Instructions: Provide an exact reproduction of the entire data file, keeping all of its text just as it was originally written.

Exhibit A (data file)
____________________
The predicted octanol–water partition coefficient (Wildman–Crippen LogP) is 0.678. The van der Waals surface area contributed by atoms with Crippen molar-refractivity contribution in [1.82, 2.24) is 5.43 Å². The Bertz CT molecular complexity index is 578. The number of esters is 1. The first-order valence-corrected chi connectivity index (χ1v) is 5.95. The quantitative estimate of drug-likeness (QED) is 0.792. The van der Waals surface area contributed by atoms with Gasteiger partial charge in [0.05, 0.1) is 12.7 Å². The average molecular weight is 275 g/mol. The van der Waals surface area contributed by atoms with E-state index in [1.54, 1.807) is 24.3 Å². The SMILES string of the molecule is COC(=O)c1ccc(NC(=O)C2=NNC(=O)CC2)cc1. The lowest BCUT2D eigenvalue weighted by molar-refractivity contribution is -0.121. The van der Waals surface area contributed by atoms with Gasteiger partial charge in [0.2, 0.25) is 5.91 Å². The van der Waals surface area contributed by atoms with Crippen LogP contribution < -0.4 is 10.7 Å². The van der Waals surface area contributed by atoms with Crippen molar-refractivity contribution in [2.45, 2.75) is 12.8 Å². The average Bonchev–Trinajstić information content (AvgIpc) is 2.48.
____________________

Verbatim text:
The predicted octanol–water partition coefficient (Wildman–Crippen LogP) is 0.678. The van der Waals surface area contributed by atoms with Crippen molar-refractivity contribution in [1.82, 2.24) is 5.43 Å². The Bertz CT molecular complexity index is 578. The number of esters is 1. The first-order valence-corrected chi connectivity index (χ1v) is 5.95. The quantitative estimate of drug-likeness (QED) is 0.792. The van der Waals surface area contributed by atoms with Gasteiger partial charge in [0.05, 0.1) is 12.7 Å². The average molecular weight is 275 g/mol. The van der Waals surface area contributed by atoms with E-state index in [1.54, 1.807) is 24.3 Å². The SMILES string of the molecule is COC(=O)c1ccc(NC(=O)C2=NNC(=O)CC2)cc1. The lowest BCUT2D eigenvalue weighted by molar-refractivity contribution is -0.121. The van der Waals surface area contributed by atoms with Gasteiger partial charge in [0.2, 0.25) is 5.91 Å². The van der Waals surface area contributed by atoms with Crippen LogP contribution < -0.4 is 10.7 Å². The van der Waals surface area contributed by atoms with Crippen molar-refractivity contribution in [2.45, 2.75) is 12.8 Å². The average Bonchev–Trinajstić information content (AvgIpc) is 2.48.